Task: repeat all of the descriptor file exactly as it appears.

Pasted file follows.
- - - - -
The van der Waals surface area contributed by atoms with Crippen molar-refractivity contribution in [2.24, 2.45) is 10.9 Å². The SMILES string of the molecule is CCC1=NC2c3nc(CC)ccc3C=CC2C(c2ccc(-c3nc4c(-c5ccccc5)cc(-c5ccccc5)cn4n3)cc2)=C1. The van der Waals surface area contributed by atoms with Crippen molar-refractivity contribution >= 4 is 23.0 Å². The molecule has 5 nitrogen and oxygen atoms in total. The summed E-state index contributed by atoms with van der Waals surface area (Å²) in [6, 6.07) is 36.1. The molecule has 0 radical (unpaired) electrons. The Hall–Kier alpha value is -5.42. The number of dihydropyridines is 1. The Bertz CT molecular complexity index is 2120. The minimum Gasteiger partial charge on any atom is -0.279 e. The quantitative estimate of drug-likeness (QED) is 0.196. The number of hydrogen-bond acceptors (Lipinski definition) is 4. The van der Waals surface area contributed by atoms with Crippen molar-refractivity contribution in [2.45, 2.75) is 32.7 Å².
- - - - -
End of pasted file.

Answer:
The van der Waals surface area contributed by atoms with Crippen molar-refractivity contribution in [2.24, 2.45) is 10.9 Å². The SMILES string of the molecule is CCC1=NC2c3nc(CC)ccc3C=CC2C(c2ccc(-c3nc4c(-c5ccccc5)cc(-c5ccccc5)cn4n3)cc2)=C1. The van der Waals surface area contributed by atoms with Crippen molar-refractivity contribution >= 4 is 23.0 Å². The molecule has 5 nitrogen and oxygen atoms in total. The summed E-state index contributed by atoms with van der Waals surface area (Å²) in [6, 6.07) is 36.1. The molecule has 0 radical (unpaired) electrons. The Hall–Kier alpha value is -5.42. The number of dihydropyridines is 1. The Bertz CT molecular complexity index is 2120. The minimum Gasteiger partial charge on any atom is -0.279 e. The quantitative estimate of drug-likeness (QED) is 0.196. The number of hydrogen-bond acceptors (Lipinski definition) is 4. The van der Waals surface area contributed by atoms with Crippen molar-refractivity contribution in [2.45, 2.75) is 32.7 Å².